On the backdrop of low inflation (deflation), the National Bank of Romania (NBR) cut its reference interest rate with half a point, down to 20.75% from 21.25% previously, thus confirming a move anticipated by many.
The officials of the NBR reiterated that the monetary policy will stay prudent taking into account the growth in domestic demand (as proven by the 6.1% GDP growth in the first trimester of 2004) and in trade balance deficit.
This prudent policy is shown by a raise in real terms of the real interest rates (the difference between rates on credits and inflation); a steeper drop of inflation against interest rates on assets show a tightening of the monetary policy.
The economy is for a number of years on an upward trend by way of an intensified capital formation (investment). The salaries in the budgetary sector - and not only there - grew substantially lately. Though interest rates for credits in lei are high, the option to get credits in hard currencies - for which interest rates are lower - fed the process of crediting the economy. From this standpoint the policy of NBR is toothless.
At the same time, the commercial banks put forth an array of financial products to meet the needs of credit seekers. Also worth noting is the influx of capital from abroad (including private transfers of over 2 billion euros, from Romanians working abroad), which heightened considerably the purchase power and the domestic investment. Year 2007 works like a powerful beacon! If we add to all the above the appreciation in real terms of the domestic currency against the euro and the dollar, one gets the picture of all the parts in the engine that moved forward the economy.
One cannot expect for a wide and steep drop in the interest rates of the NBR in the near future. Even though inflation in May (0.3%) shows a level of deflation in accordance with very optimistic forecasts, the Central Bank cannot turn a blind eye towards the development of the deficits in the balance of trade. Even though this year is said to be a good one for the agricultural sector, and the April balance of trade shows a flattening of the gap between exports and imports, to stay prudent will not hurt. This is particularly valid since in spite of a budgetary surplus during the first four months of this year, the government spending during the second half of 2004 for the electoral campaigns will place an extra-burden on the balance of payment.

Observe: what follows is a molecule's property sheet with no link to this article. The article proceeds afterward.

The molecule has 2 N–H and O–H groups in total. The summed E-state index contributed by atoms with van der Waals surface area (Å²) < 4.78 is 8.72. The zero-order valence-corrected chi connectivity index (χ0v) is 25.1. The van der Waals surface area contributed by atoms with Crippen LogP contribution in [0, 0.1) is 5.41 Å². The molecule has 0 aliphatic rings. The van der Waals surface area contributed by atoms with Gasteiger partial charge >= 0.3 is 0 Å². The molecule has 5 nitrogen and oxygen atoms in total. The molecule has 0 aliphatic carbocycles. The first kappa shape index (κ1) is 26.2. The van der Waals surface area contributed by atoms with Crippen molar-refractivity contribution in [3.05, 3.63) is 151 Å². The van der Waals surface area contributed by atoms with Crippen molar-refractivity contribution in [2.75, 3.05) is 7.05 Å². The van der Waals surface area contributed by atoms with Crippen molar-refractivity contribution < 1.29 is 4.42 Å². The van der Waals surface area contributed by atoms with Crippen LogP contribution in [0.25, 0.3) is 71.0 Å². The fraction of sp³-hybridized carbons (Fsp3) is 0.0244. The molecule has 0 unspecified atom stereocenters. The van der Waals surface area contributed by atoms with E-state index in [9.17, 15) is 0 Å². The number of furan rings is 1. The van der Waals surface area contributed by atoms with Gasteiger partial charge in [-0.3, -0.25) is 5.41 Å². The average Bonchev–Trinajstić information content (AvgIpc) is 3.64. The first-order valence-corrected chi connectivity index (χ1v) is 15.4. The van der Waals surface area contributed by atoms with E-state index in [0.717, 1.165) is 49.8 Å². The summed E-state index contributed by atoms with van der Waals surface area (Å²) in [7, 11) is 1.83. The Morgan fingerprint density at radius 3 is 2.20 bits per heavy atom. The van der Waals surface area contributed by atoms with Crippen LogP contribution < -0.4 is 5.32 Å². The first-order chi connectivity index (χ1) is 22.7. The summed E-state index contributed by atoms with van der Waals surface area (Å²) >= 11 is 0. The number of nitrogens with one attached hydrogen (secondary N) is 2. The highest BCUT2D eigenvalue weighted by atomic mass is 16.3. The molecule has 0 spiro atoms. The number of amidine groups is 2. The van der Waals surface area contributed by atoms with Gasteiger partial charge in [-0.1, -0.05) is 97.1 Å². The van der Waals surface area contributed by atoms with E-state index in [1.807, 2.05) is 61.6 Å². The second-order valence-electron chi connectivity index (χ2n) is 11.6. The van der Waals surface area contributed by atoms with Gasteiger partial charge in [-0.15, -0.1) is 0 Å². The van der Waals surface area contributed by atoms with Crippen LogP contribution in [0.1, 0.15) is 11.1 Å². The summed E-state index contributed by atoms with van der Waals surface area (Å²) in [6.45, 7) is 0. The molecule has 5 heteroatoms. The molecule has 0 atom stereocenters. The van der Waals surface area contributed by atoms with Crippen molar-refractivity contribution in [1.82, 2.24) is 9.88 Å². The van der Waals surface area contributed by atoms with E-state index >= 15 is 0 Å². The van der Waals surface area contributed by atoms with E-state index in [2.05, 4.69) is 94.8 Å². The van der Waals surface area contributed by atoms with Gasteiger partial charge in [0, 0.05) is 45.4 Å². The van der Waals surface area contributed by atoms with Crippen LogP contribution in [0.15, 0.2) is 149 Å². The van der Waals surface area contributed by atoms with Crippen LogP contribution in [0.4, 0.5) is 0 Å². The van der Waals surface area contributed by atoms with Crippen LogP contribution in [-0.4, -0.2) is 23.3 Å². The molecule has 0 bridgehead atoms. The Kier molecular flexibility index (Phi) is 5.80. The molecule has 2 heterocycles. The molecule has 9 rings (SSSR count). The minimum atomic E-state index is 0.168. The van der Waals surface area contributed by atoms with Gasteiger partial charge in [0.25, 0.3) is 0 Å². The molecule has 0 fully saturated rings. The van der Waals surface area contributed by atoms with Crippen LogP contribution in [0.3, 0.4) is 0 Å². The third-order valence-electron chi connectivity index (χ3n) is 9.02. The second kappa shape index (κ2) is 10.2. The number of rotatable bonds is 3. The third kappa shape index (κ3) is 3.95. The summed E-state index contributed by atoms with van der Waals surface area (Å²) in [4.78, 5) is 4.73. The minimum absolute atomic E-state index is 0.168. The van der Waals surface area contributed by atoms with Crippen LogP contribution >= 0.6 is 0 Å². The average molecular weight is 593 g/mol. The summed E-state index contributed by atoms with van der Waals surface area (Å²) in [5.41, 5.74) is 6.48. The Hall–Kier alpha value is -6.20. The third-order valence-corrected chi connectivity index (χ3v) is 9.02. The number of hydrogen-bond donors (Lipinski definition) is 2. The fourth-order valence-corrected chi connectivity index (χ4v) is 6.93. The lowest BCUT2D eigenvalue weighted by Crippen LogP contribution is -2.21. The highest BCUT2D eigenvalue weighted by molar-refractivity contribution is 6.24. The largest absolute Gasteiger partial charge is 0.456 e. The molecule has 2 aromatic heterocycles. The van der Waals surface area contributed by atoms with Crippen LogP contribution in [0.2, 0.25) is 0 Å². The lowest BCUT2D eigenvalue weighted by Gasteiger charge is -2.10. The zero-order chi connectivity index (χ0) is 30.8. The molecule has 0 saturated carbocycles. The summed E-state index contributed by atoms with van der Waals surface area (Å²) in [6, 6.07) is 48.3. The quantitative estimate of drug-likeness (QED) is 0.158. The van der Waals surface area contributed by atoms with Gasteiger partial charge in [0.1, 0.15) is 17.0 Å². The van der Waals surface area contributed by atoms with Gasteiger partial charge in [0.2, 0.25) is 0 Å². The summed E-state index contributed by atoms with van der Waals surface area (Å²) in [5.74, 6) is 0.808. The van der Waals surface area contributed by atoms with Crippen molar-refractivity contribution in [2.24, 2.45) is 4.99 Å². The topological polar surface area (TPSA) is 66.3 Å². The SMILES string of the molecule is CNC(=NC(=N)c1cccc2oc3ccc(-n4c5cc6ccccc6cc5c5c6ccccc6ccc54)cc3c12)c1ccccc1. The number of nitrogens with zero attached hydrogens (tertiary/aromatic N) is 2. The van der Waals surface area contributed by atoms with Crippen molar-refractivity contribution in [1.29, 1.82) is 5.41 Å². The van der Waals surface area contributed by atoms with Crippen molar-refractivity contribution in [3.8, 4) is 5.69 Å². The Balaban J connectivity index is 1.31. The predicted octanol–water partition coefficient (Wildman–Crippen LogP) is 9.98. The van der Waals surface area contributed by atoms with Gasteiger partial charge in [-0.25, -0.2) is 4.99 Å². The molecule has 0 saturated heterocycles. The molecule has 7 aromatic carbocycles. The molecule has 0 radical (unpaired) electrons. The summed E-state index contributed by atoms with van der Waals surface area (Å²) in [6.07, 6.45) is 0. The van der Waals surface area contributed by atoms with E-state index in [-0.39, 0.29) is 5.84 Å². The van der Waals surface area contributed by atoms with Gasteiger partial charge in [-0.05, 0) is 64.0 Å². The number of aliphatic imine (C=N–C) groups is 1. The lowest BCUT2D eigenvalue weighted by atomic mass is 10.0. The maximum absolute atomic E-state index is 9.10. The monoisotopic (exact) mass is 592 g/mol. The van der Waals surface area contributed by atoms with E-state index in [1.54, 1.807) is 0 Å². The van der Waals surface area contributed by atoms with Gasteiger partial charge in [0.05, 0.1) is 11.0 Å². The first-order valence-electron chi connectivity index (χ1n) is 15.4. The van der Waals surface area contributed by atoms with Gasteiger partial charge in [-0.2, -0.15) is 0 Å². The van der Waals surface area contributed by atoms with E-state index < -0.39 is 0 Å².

To those who note our monetary policy it is worth mentioning that more relevant to it stays the intervention interest rate of the NBR, that is the interest rate which does away with extra money in the market. It is well known that the Central Bank is clearly indebted to the commercial banks; the intervention rate depends thus on the level of money the NBR wants to take out of the market.
This is why there are notable differences between the intervention and the reference rates.
For this reason when commercial banks ask the Central Bank for a sign the interest rates would drop, their plea is to be considered, as they borrow the NBR and not the other way around.
The spread between the two interest rates is large for a number of reasons: inefficiency of the banking sector with high costs for operating the banks, poor competition among banks, high level of minimum reserves requirements that the banks put into the NBR for small interest rates, risk premiums related to the perception of the domestic business environment, and last but not least, rent drawn by the banking sector from the business sector.
It follows that the drop of interest rates depends not only on a drop of inflation but also on a lowering of the gap between the interest rates raised on credits and deposits, respectively. The latter become more attractive due to a policy aiming at strengthening the leu against the hard currencies.
It is to be expected that the NBR monetary policy will became less unbalanced due to a raise of interest rates in the US (and even in Europe, in case the inflation will go up), which in turn will bring up the interest rates for hard-currency credits, and due to a drop in domestic interest rates on the backdrop of deflation.
The NBR will have a prudent approach in lowering its rates, taking into account the dynamics of the domestic demand and the need to keep under control the trade deficits. It is important for the domestic real interest rates (as the difference between rates on credits and inflation) to go down by way of a more competitive performance of the banking system.